(Bloomberg) -- Cargill Inc.’s push into renewable energy will include construction of as many as three European plants to produce green gas from farming waste.

The world’s largest agricultural trader is still discussing locations for the plants with its Netherlands-based partner SFP Group, according to Alexis Cazin, president of Cargill Europe’s bioenergy, grains and oilseeds business. Cargill and SFP, a biogas producer, entered into a joint venture in early November.

Processed biogas is mostly made of organic material such as chicken and pig waste and it can be used to power everything from vehicles to factories. It’s considered a green fuel because burning it to generate electricity has a lower overall impact on warming the planet than allowing methane from decomposing waste to vent into the atmosphere.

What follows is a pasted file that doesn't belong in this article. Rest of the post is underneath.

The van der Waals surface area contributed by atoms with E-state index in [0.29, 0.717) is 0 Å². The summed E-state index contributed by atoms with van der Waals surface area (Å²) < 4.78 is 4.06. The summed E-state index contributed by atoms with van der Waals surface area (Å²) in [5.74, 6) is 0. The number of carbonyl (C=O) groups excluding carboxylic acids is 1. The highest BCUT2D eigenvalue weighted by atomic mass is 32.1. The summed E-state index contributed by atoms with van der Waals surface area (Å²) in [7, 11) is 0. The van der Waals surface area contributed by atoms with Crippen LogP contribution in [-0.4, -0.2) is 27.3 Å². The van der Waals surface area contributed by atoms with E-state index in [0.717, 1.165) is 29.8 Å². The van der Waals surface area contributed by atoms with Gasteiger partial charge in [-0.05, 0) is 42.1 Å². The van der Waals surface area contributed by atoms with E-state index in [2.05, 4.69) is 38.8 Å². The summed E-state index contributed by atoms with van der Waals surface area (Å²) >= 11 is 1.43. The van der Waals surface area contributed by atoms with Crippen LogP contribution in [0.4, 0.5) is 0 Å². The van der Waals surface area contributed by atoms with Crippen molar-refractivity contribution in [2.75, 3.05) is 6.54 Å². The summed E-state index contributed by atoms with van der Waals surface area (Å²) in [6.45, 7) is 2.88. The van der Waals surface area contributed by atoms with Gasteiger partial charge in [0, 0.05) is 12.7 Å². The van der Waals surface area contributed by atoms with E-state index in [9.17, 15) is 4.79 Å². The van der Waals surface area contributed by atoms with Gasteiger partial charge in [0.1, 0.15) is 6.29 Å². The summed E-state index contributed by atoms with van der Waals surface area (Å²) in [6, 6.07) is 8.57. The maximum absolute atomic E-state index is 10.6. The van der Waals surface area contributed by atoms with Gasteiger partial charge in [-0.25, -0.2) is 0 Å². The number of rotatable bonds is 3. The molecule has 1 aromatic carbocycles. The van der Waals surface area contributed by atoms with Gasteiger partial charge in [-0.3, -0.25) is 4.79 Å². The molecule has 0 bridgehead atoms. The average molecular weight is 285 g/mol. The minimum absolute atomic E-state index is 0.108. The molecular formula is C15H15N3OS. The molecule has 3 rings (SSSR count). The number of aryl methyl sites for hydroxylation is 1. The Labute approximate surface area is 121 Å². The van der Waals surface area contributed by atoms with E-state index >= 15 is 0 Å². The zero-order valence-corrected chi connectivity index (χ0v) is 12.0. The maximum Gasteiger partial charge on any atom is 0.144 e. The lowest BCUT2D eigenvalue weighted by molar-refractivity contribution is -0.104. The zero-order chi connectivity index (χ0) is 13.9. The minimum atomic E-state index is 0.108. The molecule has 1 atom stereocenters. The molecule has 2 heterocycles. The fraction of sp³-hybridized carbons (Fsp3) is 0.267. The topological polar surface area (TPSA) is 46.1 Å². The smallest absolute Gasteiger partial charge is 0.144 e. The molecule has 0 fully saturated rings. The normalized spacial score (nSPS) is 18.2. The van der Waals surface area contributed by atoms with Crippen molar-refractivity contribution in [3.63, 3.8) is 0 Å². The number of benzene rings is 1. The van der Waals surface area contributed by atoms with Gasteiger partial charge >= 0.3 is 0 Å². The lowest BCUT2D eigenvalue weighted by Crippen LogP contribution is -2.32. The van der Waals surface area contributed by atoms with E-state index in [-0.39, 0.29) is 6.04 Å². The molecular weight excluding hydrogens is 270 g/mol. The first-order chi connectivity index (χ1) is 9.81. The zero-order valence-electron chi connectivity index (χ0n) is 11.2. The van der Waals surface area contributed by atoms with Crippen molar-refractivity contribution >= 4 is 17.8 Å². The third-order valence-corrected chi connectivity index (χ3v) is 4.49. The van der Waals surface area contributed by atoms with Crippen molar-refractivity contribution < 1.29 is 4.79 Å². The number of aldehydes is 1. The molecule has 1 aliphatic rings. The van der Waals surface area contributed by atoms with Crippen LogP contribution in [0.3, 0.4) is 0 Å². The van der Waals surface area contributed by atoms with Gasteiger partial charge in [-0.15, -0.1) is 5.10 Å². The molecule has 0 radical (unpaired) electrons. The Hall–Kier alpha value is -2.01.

Cargill’s ample access to feedstock, including from its meat-processing facilities, gives an opportunity for the US company to slash emissions from its operations as well as selling the fuel into Europe’s market. The European Commission aims to increase biomethane production tenfold to reach 35 billion cubic meters by 2030 as part of efforts to cut carbon dioxide emissions and reduce the bloc’s dependence on imported fossil fuels.

“I’m very bullish on biogas,” Cazin said in an interview in Geneva. “It will help with decarbonization and energy independence.”

Cargill, which already produces and trades biodiesel from oilseeds and waste cooking oil, aims to become a “one-stop shop” for low-carbon energy in Europe, according to Cazin. 

“We know the customers in energy,” he said. “They are our customers already.”

--With assistance from Gerson Freitas Jr..

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